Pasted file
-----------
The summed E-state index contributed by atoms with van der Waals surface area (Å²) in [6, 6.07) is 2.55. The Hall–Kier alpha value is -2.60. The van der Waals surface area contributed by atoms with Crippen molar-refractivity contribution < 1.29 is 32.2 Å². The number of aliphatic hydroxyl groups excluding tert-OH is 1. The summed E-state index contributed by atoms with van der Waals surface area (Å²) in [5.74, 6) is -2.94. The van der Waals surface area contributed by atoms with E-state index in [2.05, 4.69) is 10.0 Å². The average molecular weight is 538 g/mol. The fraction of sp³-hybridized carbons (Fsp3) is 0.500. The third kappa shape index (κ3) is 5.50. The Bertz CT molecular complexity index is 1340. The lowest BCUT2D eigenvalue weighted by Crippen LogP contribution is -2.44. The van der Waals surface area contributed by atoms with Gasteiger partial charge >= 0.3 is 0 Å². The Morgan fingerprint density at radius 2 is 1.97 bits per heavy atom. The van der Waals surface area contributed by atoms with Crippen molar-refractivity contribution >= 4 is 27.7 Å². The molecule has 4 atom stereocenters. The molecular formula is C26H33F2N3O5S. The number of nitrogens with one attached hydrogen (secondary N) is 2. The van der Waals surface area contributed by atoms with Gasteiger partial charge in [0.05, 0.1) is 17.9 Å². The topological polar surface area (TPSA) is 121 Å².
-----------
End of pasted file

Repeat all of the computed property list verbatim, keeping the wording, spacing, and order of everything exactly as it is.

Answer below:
The summed E-state index contributed by atoms with van der Waals surface area (Å²) in [6, 6.07) is 2.55. The Hall–Kier alpha value is -2.60. The van der Waals surface area contributed by atoms with Crippen molar-refractivity contribution < 1.29 is 32.2 Å². The number of aliphatic hydroxyl groups excluding tert-OH is 1. The summed E-state index contributed by atoms with van der Waals surface area (Å²) in [5.74, 6) is -2.94. The van der Waals surface area contributed by atoms with E-state index in [2.05, 4.69) is 10.0 Å². The average molecular weight is 538 g/mol. The fraction of sp³-hybridized carbons (Fsp3) is 0.500. The third kappa shape index (κ3) is 5.50. The Bertz CT molecular complexity index is 1340. The lowest BCUT2D eigenvalue weighted by Crippen LogP contribution is -2.44. The van der Waals surface area contributed by atoms with Gasteiger partial charge >= 0.3 is 0 Å². The Morgan fingerprint density at radius 2 is 1.97 bits per heavy atom. The van der Waals surface area contributed by atoms with Crippen molar-refractivity contribution >= 4 is 27.7 Å². The molecule has 4 atom stereocenters. The molecular formula is C26H33F2N3O5S. The number of nitrogens with one attached hydrogen (secondary N) is 2. The van der Waals surface area contributed by atoms with Gasteiger partial charge in [0.05, 0.1) is 17.9 Å². The topological polar surface area (TPSA) is 121 Å².